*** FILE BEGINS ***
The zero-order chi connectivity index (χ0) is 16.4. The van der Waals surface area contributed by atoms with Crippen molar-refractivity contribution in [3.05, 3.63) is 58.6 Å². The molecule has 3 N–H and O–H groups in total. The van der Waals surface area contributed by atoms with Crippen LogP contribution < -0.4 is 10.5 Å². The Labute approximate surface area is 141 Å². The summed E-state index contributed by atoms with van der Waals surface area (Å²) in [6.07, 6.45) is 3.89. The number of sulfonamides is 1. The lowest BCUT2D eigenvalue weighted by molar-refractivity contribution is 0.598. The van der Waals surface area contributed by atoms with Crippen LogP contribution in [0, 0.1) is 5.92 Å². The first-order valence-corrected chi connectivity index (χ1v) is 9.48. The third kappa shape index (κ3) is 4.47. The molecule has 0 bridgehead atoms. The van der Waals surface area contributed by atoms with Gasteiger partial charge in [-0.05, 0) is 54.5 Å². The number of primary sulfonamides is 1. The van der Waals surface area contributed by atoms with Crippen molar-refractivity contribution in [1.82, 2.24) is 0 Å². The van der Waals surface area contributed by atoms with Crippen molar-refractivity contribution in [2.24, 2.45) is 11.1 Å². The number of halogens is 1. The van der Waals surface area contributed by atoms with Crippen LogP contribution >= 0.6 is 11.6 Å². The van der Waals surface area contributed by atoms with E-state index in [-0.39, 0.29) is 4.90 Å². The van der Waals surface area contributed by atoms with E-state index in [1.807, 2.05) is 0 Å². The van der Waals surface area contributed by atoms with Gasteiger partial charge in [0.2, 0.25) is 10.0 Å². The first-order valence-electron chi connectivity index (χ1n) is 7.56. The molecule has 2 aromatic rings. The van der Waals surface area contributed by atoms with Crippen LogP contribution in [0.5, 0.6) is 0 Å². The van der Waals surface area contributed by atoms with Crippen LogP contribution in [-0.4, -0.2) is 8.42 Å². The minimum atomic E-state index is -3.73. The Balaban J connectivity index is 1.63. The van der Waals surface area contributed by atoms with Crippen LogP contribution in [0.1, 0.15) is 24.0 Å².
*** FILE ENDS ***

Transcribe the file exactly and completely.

The zero-order chi connectivity index (χ0) is 16.4. The van der Waals surface area contributed by atoms with Crippen molar-refractivity contribution in [3.05, 3.63) is 58.6 Å². The molecule has 3 N–H and O–H groups in total. The van der Waals surface area contributed by atoms with Crippen LogP contribution < -0.4 is 10.5 Å². The Labute approximate surface area is 141 Å². The summed E-state index contributed by atoms with van der Waals surface area (Å²) in [6.07, 6.45) is 3.89. The number of sulfonamides is 1. The lowest BCUT2D eigenvalue weighted by molar-refractivity contribution is 0.598. The van der Waals surface area contributed by atoms with Crippen LogP contribution in [0, 0.1) is 5.92 Å². The first-order valence-corrected chi connectivity index (χ1v) is 9.48. The third kappa shape index (κ3) is 4.47. The molecule has 0 bridgehead atoms. The van der Waals surface area contributed by atoms with Gasteiger partial charge in [-0.05, 0) is 54.5 Å². The number of primary sulfonamides is 1. The van der Waals surface area contributed by atoms with Crippen molar-refractivity contribution in [1.82, 2.24) is 0 Å². The van der Waals surface area contributed by atoms with Crippen molar-refractivity contribution in [2.24, 2.45) is 11.1 Å². The number of halogens is 1. The van der Waals surface area contributed by atoms with Crippen LogP contribution >= 0.6 is 11.6 Å². The van der Waals surface area contributed by atoms with E-state index in [-0.39, 0.29) is 4.90 Å². The van der Waals surface area contributed by atoms with E-state index in [1.807, 2.05) is 0 Å². The van der Waals surface area contributed by atoms with Gasteiger partial charge in [0.2, 0.25) is 10.0 Å². The first-order valence-electron chi connectivity index (χ1n) is 7.56. The molecule has 2 aromatic rings. The van der Waals surface area contributed by atoms with Crippen LogP contribution in [0.5, 0.6) is 0 Å². The van der Waals surface area contributed by atoms with Crippen LogP contribution in [-0.4, -0.2) is 8.42 Å². The minimum atomic E-state index is -3.73. The Balaban J connectivity index is 1.63. The van der Waals surface area contributed by atoms with Crippen LogP contribution in [0.1, 0.15) is 24.0 Å².